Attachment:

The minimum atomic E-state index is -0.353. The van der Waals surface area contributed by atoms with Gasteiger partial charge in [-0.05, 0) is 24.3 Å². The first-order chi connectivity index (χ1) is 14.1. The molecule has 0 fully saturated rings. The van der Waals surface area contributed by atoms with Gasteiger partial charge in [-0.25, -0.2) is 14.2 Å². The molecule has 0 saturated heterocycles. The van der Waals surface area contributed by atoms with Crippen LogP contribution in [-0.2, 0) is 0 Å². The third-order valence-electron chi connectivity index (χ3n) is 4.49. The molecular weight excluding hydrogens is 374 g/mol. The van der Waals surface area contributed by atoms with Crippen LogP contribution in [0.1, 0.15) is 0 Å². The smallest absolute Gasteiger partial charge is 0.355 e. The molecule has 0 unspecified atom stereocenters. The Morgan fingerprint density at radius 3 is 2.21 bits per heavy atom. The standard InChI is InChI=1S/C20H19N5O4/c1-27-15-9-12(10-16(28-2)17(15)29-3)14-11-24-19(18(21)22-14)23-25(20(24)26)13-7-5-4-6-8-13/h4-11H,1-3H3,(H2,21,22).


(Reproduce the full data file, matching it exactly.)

The minimum atomic E-state index is -0.353. The van der Waals surface area contributed by atoms with Gasteiger partial charge in [-0.05, 0) is 24.3 Å². The first-order chi connectivity index (χ1) is 14.1. The molecule has 0 fully saturated rings. The van der Waals surface area contributed by atoms with Gasteiger partial charge in [-0.25, -0.2) is 14.2 Å². The molecule has 0 saturated heterocycles. The van der Waals surface area contributed by atoms with Crippen LogP contribution in [-0.2, 0) is 0 Å². The third-order valence-electron chi connectivity index (χ3n) is 4.49. The molecular weight excluding hydrogens is 374 g/mol. The van der Waals surface area contributed by atoms with Crippen LogP contribution in [0.1, 0.15) is 0 Å². The smallest absolute Gasteiger partial charge is 0.355 e. The molecule has 0 unspecified atom stereocenters. The Morgan fingerprint density at radius 3 is 2.21 bits per heavy atom. The standard InChI is InChI=1S/C20H19N5O4/c1-27-15-9-12(10-16(28-2)17(15)29-3)14-11-24-19(18(21)22-14)23-25(20(24)26)13-7-5-4-6-8-13/h4-11H,1-3H3,(H2,21,22).